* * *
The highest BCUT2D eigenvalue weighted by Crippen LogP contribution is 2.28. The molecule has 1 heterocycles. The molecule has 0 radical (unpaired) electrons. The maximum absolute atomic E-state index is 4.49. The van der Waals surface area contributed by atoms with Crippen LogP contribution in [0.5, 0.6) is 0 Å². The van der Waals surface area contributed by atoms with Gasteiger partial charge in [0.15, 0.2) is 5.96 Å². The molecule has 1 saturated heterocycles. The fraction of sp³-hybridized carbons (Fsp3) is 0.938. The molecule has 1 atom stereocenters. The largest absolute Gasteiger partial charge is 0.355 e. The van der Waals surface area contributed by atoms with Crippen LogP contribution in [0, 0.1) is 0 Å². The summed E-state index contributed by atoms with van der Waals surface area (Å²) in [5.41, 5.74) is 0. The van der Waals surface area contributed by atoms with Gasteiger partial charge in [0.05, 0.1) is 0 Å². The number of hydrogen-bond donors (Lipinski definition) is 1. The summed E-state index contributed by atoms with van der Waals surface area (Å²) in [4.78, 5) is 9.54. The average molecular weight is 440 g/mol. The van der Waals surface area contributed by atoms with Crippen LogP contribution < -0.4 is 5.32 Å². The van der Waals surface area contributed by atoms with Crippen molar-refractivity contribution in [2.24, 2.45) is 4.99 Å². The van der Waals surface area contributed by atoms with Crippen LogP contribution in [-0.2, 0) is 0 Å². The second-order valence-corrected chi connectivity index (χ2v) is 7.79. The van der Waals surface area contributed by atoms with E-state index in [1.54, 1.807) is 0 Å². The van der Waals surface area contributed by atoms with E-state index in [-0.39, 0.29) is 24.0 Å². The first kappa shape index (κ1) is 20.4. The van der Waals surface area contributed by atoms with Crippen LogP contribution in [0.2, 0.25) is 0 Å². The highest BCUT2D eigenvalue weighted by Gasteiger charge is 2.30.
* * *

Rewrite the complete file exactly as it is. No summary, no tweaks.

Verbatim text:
The highest BCUT2D eigenvalue weighted by Crippen LogP contribution is 2.28. The molecule has 1 heterocycles. The molecule has 0 radical (unpaired) electrons. The maximum absolute atomic E-state index is 4.49. The van der Waals surface area contributed by atoms with Crippen LogP contribution in [0.5, 0.6) is 0 Å². The van der Waals surface area contributed by atoms with Gasteiger partial charge in [0.15, 0.2) is 5.96 Å². The molecule has 1 saturated heterocycles. The fraction of sp³-hybridized carbons (Fsp3) is 0.938. The molecule has 1 atom stereocenters. The largest absolute Gasteiger partial charge is 0.355 e. The van der Waals surface area contributed by atoms with Crippen LogP contribution in [0, 0.1) is 0 Å². The summed E-state index contributed by atoms with van der Waals surface area (Å²) in [5.41, 5.74) is 0. The van der Waals surface area contributed by atoms with Gasteiger partial charge in [0.05, 0.1) is 0 Å². The number of hydrogen-bond donors (Lipinski definition) is 1. The summed E-state index contributed by atoms with van der Waals surface area (Å²) in [4.78, 5) is 9.54. The average molecular weight is 440 g/mol. The van der Waals surface area contributed by atoms with Crippen LogP contribution < -0.4 is 5.32 Å². The van der Waals surface area contributed by atoms with Crippen molar-refractivity contribution in [2.24, 2.45) is 4.99 Å². The van der Waals surface area contributed by atoms with Crippen LogP contribution in [-0.2, 0) is 0 Å². The second-order valence-corrected chi connectivity index (χ2v) is 7.79. The van der Waals surface area contributed by atoms with E-state index in [1.54, 1.807) is 0 Å². The van der Waals surface area contributed by atoms with E-state index in [-0.39, 0.29) is 24.0 Å². The first kappa shape index (κ1) is 20.4. The van der Waals surface area contributed by atoms with Crippen LogP contribution in [0.2, 0.25) is 0 Å². The highest BCUT2D eigenvalue weighted by Gasteiger charge is 2.30.